All of the drives on this chart deliver high sequential read performance, even those armed with TLC flash. Toshiba's Q300 Pro reads at nearly 500 MB/s with a queue depth of one. There's not much room to scale from there, if only because of the SATA interface's 6 Gb/s limit.
Writing quickly is more difficult for modern SSDs with large 128Gb memory dies. High-capacity models with 512GB or more of flash don't have the same problems as smaller drives; the greater number of dies composing them create more parallelization for absorbing the incoming data.
Even without a DRAM buffer, the Q300 Pro reports more than 500 MB/s at a queue depth of two. It trails some of the competition at a queue depth of one, though.
Random performance is where the missing DRAM affects performance. At a queue depth of one (the most important measurement point for client SSDs), Toshiba's 512GB Q300 Pro trails every other comparison drive, including two with TLC flash. Most enthusiasts don't use all of the random read throughput available to them, but the more you can leave in reserve, the better your latency will be in most cases. The Q300 Pro claws its way up the charts at higher queue depths, but continues to trail much of its competition through QD32.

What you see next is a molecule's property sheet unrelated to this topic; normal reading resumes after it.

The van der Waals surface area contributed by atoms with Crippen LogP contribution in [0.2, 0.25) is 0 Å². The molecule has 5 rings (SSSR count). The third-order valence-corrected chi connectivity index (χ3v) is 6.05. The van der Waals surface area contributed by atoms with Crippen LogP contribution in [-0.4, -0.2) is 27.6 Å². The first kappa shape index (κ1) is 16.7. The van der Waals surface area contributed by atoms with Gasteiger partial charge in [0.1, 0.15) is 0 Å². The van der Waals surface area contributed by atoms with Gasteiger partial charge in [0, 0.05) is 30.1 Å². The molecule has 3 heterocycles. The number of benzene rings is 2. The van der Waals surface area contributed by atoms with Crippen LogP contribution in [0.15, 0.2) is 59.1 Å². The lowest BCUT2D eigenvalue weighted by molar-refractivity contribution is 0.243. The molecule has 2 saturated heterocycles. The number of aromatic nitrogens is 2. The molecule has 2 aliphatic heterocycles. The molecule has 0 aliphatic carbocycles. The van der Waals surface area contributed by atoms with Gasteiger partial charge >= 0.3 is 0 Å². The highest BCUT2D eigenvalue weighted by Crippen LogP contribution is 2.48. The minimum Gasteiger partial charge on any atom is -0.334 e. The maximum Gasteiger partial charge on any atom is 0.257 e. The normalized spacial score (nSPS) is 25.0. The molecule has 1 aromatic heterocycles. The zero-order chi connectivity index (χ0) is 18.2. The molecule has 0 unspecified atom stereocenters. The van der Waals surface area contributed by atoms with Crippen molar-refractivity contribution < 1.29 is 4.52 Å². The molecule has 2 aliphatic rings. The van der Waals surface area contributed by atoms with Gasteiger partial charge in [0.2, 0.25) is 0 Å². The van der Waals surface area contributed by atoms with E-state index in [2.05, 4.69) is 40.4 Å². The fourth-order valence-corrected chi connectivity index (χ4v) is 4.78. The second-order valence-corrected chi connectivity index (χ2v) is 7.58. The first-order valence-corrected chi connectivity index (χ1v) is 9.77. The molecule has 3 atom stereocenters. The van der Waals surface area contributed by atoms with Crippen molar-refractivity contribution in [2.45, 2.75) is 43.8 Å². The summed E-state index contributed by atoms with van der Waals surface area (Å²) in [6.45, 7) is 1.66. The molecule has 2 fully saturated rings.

We measured random write performance much lower than most of the field throughout the queue depth range, and the lack of a DRAM buffer is to blame.